Five takeaways from the Heat’s 119-111 loss in Chicago that snapped Miami’s seven-game winning streak:
• For three years, the Heat has been able to overcome the fact that it has ranked among the league leaders in games lost due to injury.
But the problem with the latest malady – a sprained left ankle sustained by Tyler Johnson on Monday – is that it further depletes the Heat at the position Miami can least afford it.
"It seems like all the twos are going down," Goran Dragic of the Heat’s shooting guards. "Rodney [McGruder], Dion [Waiters]. Hopefully, nothing serious with Tyler."
After his leg collided with Robin Lopez’s leg on a third-quarter drive, Johnson was on the ground in pain for a couple of minutes before being carted off. Erik Spoelstra said Johnson initially feared it was a knee injury before it was diagnosed as a sprained ankle, with X-rays showing no structural damage and the timetable for his return undetermined.
"It’s actually the back of his foot, his ankle," Spoelstra said. "Everything was fine with [the X-rays] so the first part of the news is he’s relieved. We were all thinking the worst but we’ll see if we can get an MRI done [Tuesday]. Right now he just has it wrapped in tape so that’s a good sign but we’ll know more."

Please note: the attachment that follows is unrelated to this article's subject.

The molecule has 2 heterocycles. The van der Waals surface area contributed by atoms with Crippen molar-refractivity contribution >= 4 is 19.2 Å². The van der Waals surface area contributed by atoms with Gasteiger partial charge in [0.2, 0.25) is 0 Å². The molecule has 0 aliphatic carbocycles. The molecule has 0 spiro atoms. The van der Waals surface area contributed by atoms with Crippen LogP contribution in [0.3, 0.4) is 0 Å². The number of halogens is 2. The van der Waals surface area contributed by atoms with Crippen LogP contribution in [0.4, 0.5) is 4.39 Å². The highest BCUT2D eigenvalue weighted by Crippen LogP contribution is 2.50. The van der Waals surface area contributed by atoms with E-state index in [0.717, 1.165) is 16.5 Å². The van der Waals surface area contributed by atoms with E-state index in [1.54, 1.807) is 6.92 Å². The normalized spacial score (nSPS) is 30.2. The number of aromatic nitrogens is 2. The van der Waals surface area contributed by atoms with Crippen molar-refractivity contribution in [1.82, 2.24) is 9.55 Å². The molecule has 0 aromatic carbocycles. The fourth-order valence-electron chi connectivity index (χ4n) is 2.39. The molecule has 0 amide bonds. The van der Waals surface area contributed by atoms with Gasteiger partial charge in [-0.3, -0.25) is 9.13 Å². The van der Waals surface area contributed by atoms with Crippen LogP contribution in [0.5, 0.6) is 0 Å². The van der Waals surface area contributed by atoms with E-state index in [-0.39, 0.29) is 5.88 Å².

No MRI was scheduled as of Monday evening and the Heat will determine on Tuesday if one is necessary. Johnson left on crutches and was not available for comment.
"I had never seen Tyler stay down like that," Dragic said. "When he stood up, it was a relief."
Said Hassan Whiteside: "The backcourt is already thin enough. We’re already down so many guards. It’s a team full of big men."
• Options to replace Johnson, at least in the interim, are fairly limited. Waiters, of course, is expected to miss the season with upcoming ankle surgery. McGruder’s return from a broken tibia is likely a few weeks away.
"Rodney will help us a lot," Dragic said.
Spoelstra likes to bring Wayne Ellington off the bench because he’s so ignitable in that role. Ellington scored 20 in Monday’s loss.
So without Waiters, Johnson and McGruder, that could leave Spoelstra choosing between Justise Winslow and Derrick Jones Jr. at starting shooting guard.
Winslow spent a lot of time at power forward this season before missing 14 games with a strained knee. He has played a lot of small forward in two games back but said he’s comfortable playing shooting guard.
"I'm very comfortable," he said. "For the most part, point guard and the wings are interchangeable. It’s pretty much the same. I'm comfortable pretty much everywhere. Right now, I'm more thinking about Tyler than how we're going to replace him. We got a couple days hopefully, nothing too serious and he can be back out there soon."
• As far as external options to augment the roster on the wings, the Heat could have some moderately appealing choices if Miami is granted the $5.5 million disabled player exception that it applied for on Monday.
But adding a player with that exception would require releasing or trading one, with center A.J. Hammons the logical option to be waived.